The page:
Whether the narrative depicts a desert-rebel seeking to overthrow authority (Numbers 16), an attendant reaching out his hand with good intentions (2 Samuel 6), a barren woman praying to God in her grief (1 Samuel 1), an Ethiopian eunuch searching for the truth (Acts 8), a seller of purple cloth confessing Jesus as Lord (Acts 16), or a misguided disciple reprimanding the Son of God (Matthew 16), biblical narrative brings to full view the struggles, burdens, desires, and questions that people face in life. Paul makes this once again clear when he recounts the sins of ancient Israel for the sake of the Corinthians believers. He writes, “Now these things happened as examples for us, so that we would not crave evil things as they also craved…they were written for our instruction, upon whom the ends of the ages have come. Therefore let him who thinks he stands take heed that he does not fall” (1 Corinthians 10:6, 11-12).
Through the examples of lives recorded in Scripture, we want to show our counselees that human experience should not be informed by what we create in the fantasy worlds of our own minds. Reality is born out of the mind of God as revealed in His Word. I go to the stories of Scripture to bring principles and precepts to bear upon the lives of my counselees.
A Portrait of God’s Faithfulness
What I love about the Bible is that it doesn’t depict the saints of stained glass. Along with Abraham, these seemingly larger-than-life biblical figures (including Noah, Sarah, Moses, Rebecca, David, Peter, Paul and countless others) were flawed. What is remarkable is that they were pursued and loved by a holy and perfect God. What encourages my soul, and what can encourage the souls of our counselees, is that our pursuit of God is not dependent upon our perfection.
As we engage the Bible, we see God sovereignly working in the midst of people’s strivings, complaints, hurts, fears and anxieties, musings, pride, schemes, lusts, and ignorance in order to produce—through repentance and obedience—the fruits of “love, joy, peace, patience, kindness, goodness, faithfulness, gentleness and self-control” (Galatians 5:22-23).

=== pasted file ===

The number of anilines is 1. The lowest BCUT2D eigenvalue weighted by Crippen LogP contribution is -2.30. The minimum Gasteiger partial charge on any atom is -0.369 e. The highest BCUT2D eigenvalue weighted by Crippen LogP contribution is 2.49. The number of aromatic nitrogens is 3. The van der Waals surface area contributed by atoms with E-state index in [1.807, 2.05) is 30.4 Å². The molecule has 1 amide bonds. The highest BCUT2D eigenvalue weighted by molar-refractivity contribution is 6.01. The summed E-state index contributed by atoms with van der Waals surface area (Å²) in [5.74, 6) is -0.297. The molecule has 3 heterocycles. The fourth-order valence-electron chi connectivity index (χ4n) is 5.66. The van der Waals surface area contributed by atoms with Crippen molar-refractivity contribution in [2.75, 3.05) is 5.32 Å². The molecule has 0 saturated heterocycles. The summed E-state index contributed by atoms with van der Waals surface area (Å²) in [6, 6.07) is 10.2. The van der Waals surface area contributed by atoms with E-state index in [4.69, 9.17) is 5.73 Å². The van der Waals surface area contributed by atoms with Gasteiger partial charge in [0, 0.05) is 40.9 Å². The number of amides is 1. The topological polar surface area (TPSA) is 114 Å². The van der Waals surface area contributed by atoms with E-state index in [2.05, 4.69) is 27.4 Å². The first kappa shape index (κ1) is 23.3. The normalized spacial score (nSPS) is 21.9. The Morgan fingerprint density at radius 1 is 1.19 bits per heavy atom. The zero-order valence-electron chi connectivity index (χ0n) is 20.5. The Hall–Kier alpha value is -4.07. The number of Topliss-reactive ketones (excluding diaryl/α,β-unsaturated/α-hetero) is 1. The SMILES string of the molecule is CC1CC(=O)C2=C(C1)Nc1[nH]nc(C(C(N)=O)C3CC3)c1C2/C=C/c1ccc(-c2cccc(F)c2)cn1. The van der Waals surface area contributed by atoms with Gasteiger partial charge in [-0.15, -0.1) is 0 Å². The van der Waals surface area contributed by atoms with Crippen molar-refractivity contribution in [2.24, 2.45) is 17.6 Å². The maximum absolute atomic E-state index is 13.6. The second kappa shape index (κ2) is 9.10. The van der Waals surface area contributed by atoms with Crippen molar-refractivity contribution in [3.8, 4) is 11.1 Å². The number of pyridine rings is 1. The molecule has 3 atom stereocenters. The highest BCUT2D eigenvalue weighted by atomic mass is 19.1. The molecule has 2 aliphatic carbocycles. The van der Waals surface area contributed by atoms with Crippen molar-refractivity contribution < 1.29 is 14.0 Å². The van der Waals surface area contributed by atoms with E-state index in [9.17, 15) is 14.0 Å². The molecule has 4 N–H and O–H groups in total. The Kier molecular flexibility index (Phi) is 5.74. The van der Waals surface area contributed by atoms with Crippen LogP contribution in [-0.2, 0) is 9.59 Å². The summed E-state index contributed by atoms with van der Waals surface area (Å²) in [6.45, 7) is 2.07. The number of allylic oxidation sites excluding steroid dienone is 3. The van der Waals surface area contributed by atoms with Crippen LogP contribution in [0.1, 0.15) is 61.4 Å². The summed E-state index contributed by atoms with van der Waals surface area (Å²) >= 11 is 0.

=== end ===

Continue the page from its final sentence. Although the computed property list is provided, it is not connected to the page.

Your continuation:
The Psalms are some of the most compelling and beloved passages of Scripture to me. They offer fragrant truths that bring us to adoration and worship of God. In Psalm 34:19-22, David provides one such offering:
Many are the afflictions of the righteous,
But the Lord delivers him out of them all.
He keeps all his bones, Not one of them is broken.
Evil shall slay the wicked,
And those who hate the righteous will be condemned.
The Lord redeems the soul of his servants,
And none of those who take refuge in Him will be condemned.
While poetic in literary style and form, these songs and prayers of Israel are born out of narrative. Here we see the real-life, human experiences of David as he walked in-step (and out-of-step) with the Lord as they are expressed in the musical language of the soul. David knew what it was to be hunted down. He knew what it was to suffer the loss of his closest friends and family members. He even had his wife, Michal, unjustly taken from him. Yet, in spite of these ash-heaps of mourning, difficulty, and despair, David’s life showcases the crown of beauty reflected in God’s redemption and watch-care over His own (Isaiah 61:1-3). If this doesn’t bring us to praise, I don’t know what will!
The narrative of Scripture provides for our counselees not only the most realistic portrait of the human life and experience, but also the most compelling and glorifying portrait of God, our Creator and Redeemer. By remembering and recalling the storylines of countless saints of the past, we as biblical counselors can equip our counselees to successfully navigate their lives with faith in their God for today and hope for what tomorrow will bring.